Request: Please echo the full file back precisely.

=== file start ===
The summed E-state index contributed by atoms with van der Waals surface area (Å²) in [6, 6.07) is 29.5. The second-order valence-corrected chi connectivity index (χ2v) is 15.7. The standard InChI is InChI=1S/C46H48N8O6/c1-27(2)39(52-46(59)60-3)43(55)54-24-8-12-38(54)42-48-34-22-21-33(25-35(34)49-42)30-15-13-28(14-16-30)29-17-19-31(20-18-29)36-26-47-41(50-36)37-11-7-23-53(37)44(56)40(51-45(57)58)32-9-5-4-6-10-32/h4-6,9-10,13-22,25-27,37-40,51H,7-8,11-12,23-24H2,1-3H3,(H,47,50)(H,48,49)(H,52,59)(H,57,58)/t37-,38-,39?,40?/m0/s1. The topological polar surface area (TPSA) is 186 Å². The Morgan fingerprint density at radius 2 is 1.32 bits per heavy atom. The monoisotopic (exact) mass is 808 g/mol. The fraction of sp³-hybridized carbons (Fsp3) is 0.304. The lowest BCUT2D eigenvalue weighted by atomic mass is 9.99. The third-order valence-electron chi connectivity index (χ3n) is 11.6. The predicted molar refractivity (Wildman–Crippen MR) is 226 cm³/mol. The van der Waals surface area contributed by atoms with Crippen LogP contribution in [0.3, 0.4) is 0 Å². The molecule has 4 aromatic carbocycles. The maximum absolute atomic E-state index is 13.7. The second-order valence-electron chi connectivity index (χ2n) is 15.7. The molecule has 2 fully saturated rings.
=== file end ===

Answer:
The summed E-state index contributed by atoms with van der Waals surface area (Å²) in [6, 6.07) is 29.5. The second-order valence-corrected chi connectivity index (χ2v) is 15.7. The standard InChI is InChI=1S/C46H48N8O6/c1-27(2)39(52-46(59)60-3)43(55)54-24-8-12-38(54)42-48-34-22-21-33(25-35(34)49-42)30-15-13-28(14-16-30)29-17-19-31(20-18-29)36-26-47-41(50-36)37-11-7-23-53(37)44(56)40(51-45(57)58)32-9-5-4-6-10-32/h4-6,9-10,13-22,25-27,37-40,51H,7-8,11-12,23-24H2,1-3H3,(H,47,50)(H,48,49)(H,52,59)(H,57,58)/t37-,38-,39?,40?/m0/s1. The topological polar surface area (TPSA) is 186 Å². The Morgan fingerprint density at radius 2 is 1.32 bits per heavy atom. The monoisotopic (exact) mass is 808 g/mol. The fraction of sp³-hybridized carbons (Fsp3) is 0.304. The lowest BCUT2D eigenvalue weighted by atomic mass is 9.99. The third-order valence-electron chi connectivity index (χ3n) is 11.6. The predicted molar refractivity (Wildman–Crippen MR) is 226 cm³/mol. The van der Waals surface area contributed by atoms with Crippen LogP contribution in [0.3, 0.4) is 0 Å². The molecule has 4 aromatic carbocycles. The maximum absolute atomic E-state index is 13.7. The second-order valence-electron chi connectivity index (χ2n) is 15.7. The molecule has 2 fully saturated rings.